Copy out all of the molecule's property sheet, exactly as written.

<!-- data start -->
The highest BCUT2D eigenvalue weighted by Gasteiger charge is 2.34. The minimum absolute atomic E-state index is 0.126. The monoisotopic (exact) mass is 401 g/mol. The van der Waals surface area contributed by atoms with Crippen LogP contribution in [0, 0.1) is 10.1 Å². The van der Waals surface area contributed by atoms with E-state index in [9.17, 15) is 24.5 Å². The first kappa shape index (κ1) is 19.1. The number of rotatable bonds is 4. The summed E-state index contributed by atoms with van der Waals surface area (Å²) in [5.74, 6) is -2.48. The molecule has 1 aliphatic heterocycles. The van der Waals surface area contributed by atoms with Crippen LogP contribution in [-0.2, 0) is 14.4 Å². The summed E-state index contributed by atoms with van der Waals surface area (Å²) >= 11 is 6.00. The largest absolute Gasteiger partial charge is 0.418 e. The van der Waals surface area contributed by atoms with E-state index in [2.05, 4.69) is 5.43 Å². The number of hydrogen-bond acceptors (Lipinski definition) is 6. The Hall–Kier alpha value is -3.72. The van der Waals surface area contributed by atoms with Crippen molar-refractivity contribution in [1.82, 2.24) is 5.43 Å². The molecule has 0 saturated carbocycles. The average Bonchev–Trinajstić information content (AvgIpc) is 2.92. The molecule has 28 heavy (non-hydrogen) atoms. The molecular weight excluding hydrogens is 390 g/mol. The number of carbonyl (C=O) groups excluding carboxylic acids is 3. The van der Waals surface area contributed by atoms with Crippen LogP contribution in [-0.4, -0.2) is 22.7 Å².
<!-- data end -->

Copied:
The highest BCUT2D eigenvalue weighted by Gasteiger charge is 2.34. The minimum absolute atomic E-state index is 0.126. The monoisotopic (exact) mass is 401 g/mol. The van der Waals surface area contributed by atoms with Crippen LogP contribution in [0, 0.1) is 10.1 Å². The van der Waals surface area contributed by atoms with E-state index in [9.17, 15) is 24.5 Å². The first kappa shape index (κ1) is 19.1. The number of rotatable bonds is 4. The summed E-state index contributed by atoms with van der Waals surface area (Å²) in [5.74, 6) is -2.48. The molecule has 1 aliphatic heterocycles. The van der Waals surface area contributed by atoms with Crippen LogP contribution in [-0.2, 0) is 14.4 Å². The summed E-state index contributed by atoms with van der Waals surface area (Å²) >= 11 is 6.00. The largest absolute Gasteiger partial charge is 0.418 e. The van der Waals surface area contributed by atoms with E-state index in [2.05, 4.69) is 5.43 Å². The number of hydrogen-bond acceptors (Lipinski definition) is 6. The Hall–Kier alpha value is -3.72. The van der Waals surface area contributed by atoms with Crippen molar-refractivity contribution in [1.82, 2.24) is 5.43 Å². The molecule has 0 saturated carbocycles. The average Bonchev–Trinajstić information content (AvgIpc) is 2.92. The molecule has 28 heavy (non-hydrogen) atoms. The molecular weight excluding hydrogens is 390 g/mol. The number of carbonyl (C=O) groups excluding carboxylic acids is 3. The van der Waals surface area contributed by atoms with Crippen LogP contribution in [-0.4, -0.2) is 22.7 Å².